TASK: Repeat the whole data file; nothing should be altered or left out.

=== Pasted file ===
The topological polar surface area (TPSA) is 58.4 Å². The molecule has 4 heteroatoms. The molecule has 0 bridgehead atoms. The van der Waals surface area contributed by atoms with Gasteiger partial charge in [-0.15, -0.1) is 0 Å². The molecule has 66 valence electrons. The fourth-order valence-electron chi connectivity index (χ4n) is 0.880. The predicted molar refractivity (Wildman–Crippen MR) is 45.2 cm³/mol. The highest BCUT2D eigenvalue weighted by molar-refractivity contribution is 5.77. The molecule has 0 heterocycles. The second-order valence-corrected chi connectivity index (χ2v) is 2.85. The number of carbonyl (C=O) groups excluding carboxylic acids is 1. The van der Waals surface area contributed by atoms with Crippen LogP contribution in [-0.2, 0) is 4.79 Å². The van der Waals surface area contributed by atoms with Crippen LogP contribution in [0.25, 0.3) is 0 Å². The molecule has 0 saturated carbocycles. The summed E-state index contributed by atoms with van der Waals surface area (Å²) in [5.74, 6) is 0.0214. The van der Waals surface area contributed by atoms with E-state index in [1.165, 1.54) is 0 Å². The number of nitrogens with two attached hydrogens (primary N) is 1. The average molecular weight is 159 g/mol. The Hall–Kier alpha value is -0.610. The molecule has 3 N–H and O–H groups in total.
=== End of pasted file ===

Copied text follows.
The topological polar surface area (TPSA) is 58.4 Å². The molecule has 4 heteroatoms. The molecule has 0 bridgehead atoms. The van der Waals surface area contributed by atoms with Gasteiger partial charge in [-0.15, -0.1) is 0 Å². The molecule has 66 valence electrons. The fourth-order valence-electron chi connectivity index (χ4n) is 0.880. The predicted molar refractivity (Wildman–Crippen MR) is 45.2 cm³/mol. The highest BCUT2D eigenvalue weighted by molar-refractivity contribution is 5.77. The molecule has 0 heterocycles. The second-order valence-corrected chi connectivity index (χ2v) is 2.85. The number of carbonyl (C=O) groups excluding carboxylic acids is 1. The van der Waals surface area contributed by atoms with Crippen LogP contribution in [-0.2, 0) is 4.79 Å². The van der Waals surface area contributed by atoms with Crippen LogP contribution in [0.25, 0.3) is 0 Å². The molecule has 0 saturated carbocycles. The summed E-state index contributed by atoms with van der Waals surface area (Å²) in [5.74, 6) is 0.0214. The van der Waals surface area contributed by atoms with E-state index in [1.165, 1.54) is 0 Å². The number of nitrogens with two attached hydrogens (primary N) is 1. The average molecular weight is 159 g/mol. The Hall–Kier alpha value is -0.610. The molecule has 3 N–H and O–H groups in total.